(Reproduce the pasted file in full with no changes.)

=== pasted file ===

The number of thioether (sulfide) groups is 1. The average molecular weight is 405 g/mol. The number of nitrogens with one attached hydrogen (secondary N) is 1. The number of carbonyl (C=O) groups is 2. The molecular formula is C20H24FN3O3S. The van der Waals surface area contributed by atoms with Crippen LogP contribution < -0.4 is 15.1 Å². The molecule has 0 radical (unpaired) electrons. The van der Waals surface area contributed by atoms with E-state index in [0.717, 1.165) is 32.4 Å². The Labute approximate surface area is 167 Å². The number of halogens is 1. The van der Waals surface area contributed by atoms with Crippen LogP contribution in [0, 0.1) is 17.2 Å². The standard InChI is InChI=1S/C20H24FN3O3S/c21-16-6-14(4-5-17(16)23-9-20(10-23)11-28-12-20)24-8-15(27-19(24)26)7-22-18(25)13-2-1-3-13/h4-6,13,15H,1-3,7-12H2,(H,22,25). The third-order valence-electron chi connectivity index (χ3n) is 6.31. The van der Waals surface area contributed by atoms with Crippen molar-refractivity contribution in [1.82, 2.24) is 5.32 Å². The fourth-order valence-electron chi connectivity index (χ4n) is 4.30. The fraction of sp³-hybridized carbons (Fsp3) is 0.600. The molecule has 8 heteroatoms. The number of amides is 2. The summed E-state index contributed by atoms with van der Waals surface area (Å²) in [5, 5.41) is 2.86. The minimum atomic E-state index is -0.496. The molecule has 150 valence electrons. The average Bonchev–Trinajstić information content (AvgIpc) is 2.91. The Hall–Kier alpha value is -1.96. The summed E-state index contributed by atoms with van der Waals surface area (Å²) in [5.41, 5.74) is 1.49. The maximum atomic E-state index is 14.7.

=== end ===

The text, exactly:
The number of thioether (sulfide) groups is 1. The average molecular weight is 405 g/mol. The number of nitrogens with one attached hydrogen (secondary N) is 1. The number of carbonyl (C=O) groups is 2. The molecular formula is C20H24FN3O3S. The van der Waals surface area contributed by atoms with Crippen LogP contribution < -0.4 is 15.1 Å². The molecule has 0 radical (unpaired) electrons. The van der Waals surface area contributed by atoms with E-state index in [0.717, 1.165) is 32.4 Å². The Labute approximate surface area is 167 Å². The number of halogens is 1. The van der Waals surface area contributed by atoms with Crippen LogP contribution in [0, 0.1) is 17.2 Å². The standard InChI is InChI=1S/C20H24FN3O3S/c21-16-6-14(4-5-17(16)23-9-20(10-23)11-28-12-20)24-8-15(27-19(24)26)7-22-18(25)13-2-1-3-13/h4-6,13,15H,1-3,7-12H2,(H,22,25). The third-order valence-electron chi connectivity index (χ3n) is 6.31. The van der Waals surface area contributed by atoms with Crippen molar-refractivity contribution in [1.82, 2.24) is 5.32 Å². The fourth-order valence-electron chi connectivity index (χ4n) is 4.30. The fraction of sp³-hybridized carbons (Fsp3) is 0.600. The molecule has 8 heteroatoms. The number of amides is 2. The summed E-state index contributed by atoms with van der Waals surface area (Å²) in [5, 5.41) is 2.86. The minimum atomic E-state index is -0.496. The molecule has 150 valence electrons. The average Bonchev–Trinajstić information content (AvgIpc) is 2.91. The Hall–Kier alpha value is -1.96. The summed E-state index contributed by atoms with van der Waals surface area (Å²) in [5.41, 5.74) is 1.49. The maximum atomic E-state index is 14.7.